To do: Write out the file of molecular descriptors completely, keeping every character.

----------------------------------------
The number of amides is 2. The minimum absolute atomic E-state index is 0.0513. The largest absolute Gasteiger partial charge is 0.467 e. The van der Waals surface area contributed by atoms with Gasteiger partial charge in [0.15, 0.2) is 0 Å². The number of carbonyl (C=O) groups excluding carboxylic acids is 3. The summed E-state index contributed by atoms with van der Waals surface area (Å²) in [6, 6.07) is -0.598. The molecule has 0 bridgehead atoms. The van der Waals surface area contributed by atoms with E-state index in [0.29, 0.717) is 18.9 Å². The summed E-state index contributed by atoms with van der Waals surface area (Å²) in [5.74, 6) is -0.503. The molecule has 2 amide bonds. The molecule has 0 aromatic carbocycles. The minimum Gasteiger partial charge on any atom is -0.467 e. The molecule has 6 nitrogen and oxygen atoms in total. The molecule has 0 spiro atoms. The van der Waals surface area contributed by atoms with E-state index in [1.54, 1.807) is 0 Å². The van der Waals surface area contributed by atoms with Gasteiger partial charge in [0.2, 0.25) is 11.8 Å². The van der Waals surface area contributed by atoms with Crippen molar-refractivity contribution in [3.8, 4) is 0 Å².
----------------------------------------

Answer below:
The number of amides is 2. The minimum absolute atomic E-state index is 0.0513. The largest absolute Gasteiger partial charge is 0.467 e. The van der Waals surface area contributed by atoms with Gasteiger partial charge in [0.15, 0.2) is 0 Å². The number of carbonyl (C=O) groups excluding carboxylic acids is 3. The summed E-state index contributed by atoms with van der Waals surface area (Å²) in [6, 6.07) is -0.598. The molecule has 0 bridgehead atoms. The van der Waals surface area contributed by atoms with E-state index in [0.29, 0.717) is 18.9 Å². The summed E-state index contributed by atoms with van der Waals surface area (Å²) in [5.74, 6) is -0.503. The molecule has 2 amide bonds. The molecule has 0 aromatic carbocycles. The minimum Gasteiger partial charge on any atom is -0.467 e. The molecule has 6 nitrogen and oxygen atoms in total. The molecule has 0 spiro atoms. The van der Waals surface area contributed by atoms with E-state index in [1.54, 1.807) is 0 Å². The van der Waals surface area contributed by atoms with Gasteiger partial charge in [0.2, 0.25) is 11.8 Å². The van der Waals surface area contributed by atoms with Crippen molar-refractivity contribution in [3.8, 4) is 0 Å².